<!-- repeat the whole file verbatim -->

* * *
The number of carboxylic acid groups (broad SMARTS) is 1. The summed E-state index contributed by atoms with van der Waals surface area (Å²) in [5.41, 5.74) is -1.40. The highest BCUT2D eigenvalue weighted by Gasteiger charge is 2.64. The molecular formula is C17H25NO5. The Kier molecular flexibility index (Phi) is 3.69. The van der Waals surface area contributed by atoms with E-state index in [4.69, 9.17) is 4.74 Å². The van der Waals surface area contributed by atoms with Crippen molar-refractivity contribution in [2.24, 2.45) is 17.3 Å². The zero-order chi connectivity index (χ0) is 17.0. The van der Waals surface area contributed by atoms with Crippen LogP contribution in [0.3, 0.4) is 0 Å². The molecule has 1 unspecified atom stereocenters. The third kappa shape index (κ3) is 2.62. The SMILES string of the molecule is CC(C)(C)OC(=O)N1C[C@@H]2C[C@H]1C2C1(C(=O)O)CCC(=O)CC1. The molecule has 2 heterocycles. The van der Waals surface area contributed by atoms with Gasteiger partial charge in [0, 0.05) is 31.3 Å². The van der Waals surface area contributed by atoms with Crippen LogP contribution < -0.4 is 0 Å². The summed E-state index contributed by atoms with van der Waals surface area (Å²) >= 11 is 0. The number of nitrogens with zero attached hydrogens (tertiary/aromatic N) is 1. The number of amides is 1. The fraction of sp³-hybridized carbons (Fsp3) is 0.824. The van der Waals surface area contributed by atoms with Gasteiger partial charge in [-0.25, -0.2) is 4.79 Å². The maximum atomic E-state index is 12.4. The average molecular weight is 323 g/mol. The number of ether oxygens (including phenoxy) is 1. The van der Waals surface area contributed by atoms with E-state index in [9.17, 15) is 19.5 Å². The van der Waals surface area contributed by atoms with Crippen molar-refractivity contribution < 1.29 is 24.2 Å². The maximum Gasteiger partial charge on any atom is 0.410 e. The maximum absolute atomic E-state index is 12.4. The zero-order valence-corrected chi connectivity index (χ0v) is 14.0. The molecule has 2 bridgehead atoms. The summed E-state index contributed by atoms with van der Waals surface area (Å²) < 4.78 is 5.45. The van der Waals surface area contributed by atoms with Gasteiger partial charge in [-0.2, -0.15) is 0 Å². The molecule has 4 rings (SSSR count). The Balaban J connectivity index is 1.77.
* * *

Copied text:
The number of carboxylic acid groups (broad SMARTS) is 1. The summed E-state index contributed by atoms with van der Waals surface area (Å²) in [5.41, 5.74) is -1.40. The highest BCUT2D eigenvalue weighted by Gasteiger charge is 2.64. The molecular formula is C17H25NO5. The Kier molecular flexibility index (Phi) is 3.69. The van der Waals surface area contributed by atoms with E-state index in [4.69, 9.17) is 4.74 Å². The van der Waals surface area contributed by atoms with Crippen molar-refractivity contribution in [2.24, 2.45) is 17.3 Å². The zero-order chi connectivity index (χ0) is 17.0. The van der Waals surface area contributed by atoms with Crippen LogP contribution in [0.3, 0.4) is 0 Å². The molecule has 1 unspecified atom stereocenters. The third kappa shape index (κ3) is 2.62. The SMILES string of the molecule is CC(C)(C)OC(=O)N1C[C@@H]2C[C@H]1C2C1(C(=O)O)CCC(=O)CC1. The molecule has 2 heterocycles. The van der Waals surface area contributed by atoms with Gasteiger partial charge in [0, 0.05) is 31.3 Å². The van der Waals surface area contributed by atoms with Crippen LogP contribution < -0.4 is 0 Å². The summed E-state index contributed by atoms with van der Waals surface area (Å²) >= 11 is 0. The number of nitrogens with zero attached hydrogens (tertiary/aromatic N) is 1. The number of amides is 1. The fraction of sp³-hybridized carbons (Fsp3) is 0.824. The van der Waals surface area contributed by atoms with Gasteiger partial charge in [-0.25, -0.2) is 4.79 Å². The maximum atomic E-state index is 12.4. The average molecular weight is 323 g/mol. The number of ether oxygens (including phenoxy) is 1. The van der Waals surface area contributed by atoms with E-state index in [9.17, 15) is 19.5 Å². The van der Waals surface area contributed by atoms with Crippen molar-refractivity contribution < 1.29 is 24.2 Å². The maximum Gasteiger partial charge on any atom is 0.410 e. The maximum absolute atomic E-state index is 12.4. The zero-order valence-corrected chi connectivity index (χ0v) is 14.0. The molecule has 2 bridgehead atoms. The summed E-state index contributed by atoms with van der Waals surface area (Å²) < 4.78 is 5.45. The van der Waals surface area contributed by atoms with Gasteiger partial charge in [-0.2, -0.15) is 0 Å². The molecule has 4 rings (SSSR count). The Balaban J connectivity index is 1.77.